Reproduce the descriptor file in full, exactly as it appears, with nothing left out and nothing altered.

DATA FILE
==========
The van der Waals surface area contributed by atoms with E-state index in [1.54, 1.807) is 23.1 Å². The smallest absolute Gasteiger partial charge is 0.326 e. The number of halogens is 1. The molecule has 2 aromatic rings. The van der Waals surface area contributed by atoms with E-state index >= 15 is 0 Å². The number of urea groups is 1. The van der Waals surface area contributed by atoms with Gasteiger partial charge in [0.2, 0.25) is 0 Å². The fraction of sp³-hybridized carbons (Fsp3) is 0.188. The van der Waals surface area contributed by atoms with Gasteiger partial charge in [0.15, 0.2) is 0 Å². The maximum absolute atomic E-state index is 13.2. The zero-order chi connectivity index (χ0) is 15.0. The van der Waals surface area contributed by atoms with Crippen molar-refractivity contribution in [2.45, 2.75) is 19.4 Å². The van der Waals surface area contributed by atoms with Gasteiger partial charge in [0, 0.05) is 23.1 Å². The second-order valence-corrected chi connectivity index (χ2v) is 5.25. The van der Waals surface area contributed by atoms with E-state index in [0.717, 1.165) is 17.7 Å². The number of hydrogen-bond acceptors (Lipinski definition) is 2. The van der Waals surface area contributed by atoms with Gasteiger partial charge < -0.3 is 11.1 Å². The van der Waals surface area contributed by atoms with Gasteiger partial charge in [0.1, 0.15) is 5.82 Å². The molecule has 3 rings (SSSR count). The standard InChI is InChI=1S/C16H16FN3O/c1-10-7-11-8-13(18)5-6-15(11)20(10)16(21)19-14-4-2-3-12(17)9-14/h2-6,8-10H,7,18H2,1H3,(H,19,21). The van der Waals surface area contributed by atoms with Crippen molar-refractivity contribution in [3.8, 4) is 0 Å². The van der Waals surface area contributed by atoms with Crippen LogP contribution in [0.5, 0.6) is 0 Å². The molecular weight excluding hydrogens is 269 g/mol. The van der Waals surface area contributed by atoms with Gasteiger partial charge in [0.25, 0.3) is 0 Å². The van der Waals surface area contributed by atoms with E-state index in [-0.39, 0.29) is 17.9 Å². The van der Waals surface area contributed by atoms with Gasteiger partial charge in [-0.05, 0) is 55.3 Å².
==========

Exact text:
The van der Waals surface area contributed by atoms with E-state index in [1.54, 1.807) is 23.1 Å². The smallest absolute Gasteiger partial charge is 0.326 e. The number of halogens is 1. The molecule has 2 aromatic rings. The van der Waals surface area contributed by atoms with E-state index >= 15 is 0 Å². The number of urea groups is 1. The van der Waals surface area contributed by atoms with Gasteiger partial charge in [0.2, 0.25) is 0 Å². The fraction of sp³-hybridized carbons (Fsp3) is 0.188. The van der Waals surface area contributed by atoms with Gasteiger partial charge in [0.15, 0.2) is 0 Å². The maximum absolute atomic E-state index is 13.2. The zero-order chi connectivity index (χ0) is 15.0. The van der Waals surface area contributed by atoms with Crippen molar-refractivity contribution in [2.45, 2.75) is 19.4 Å². The van der Waals surface area contributed by atoms with Gasteiger partial charge in [0, 0.05) is 23.1 Å². The second-order valence-corrected chi connectivity index (χ2v) is 5.25. The van der Waals surface area contributed by atoms with E-state index in [0.717, 1.165) is 17.7 Å². The number of hydrogen-bond acceptors (Lipinski definition) is 2. The van der Waals surface area contributed by atoms with Gasteiger partial charge < -0.3 is 11.1 Å². The van der Waals surface area contributed by atoms with Gasteiger partial charge in [0.1, 0.15) is 5.82 Å². The molecule has 3 rings (SSSR count). The standard InChI is InChI=1S/C16H16FN3O/c1-10-7-11-8-13(18)5-6-15(11)20(10)16(21)19-14-4-2-3-12(17)9-14/h2-6,8-10H,7,18H2,1H3,(H,19,21). The van der Waals surface area contributed by atoms with Crippen molar-refractivity contribution in [3.8, 4) is 0 Å². The van der Waals surface area contributed by atoms with Crippen LogP contribution in [0.5, 0.6) is 0 Å². The molecular weight excluding hydrogens is 269 g/mol. The van der Waals surface area contributed by atoms with Gasteiger partial charge in [0.25, 0.3) is 0 Å². The van der Waals surface area contributed by atoms with E-state index in [-0.39, 0.29) is 17.9 Å². The van der Waals surface area contributed by atoms with Gasteiger partial charge in [-0.05, 0) is 55.3 Å².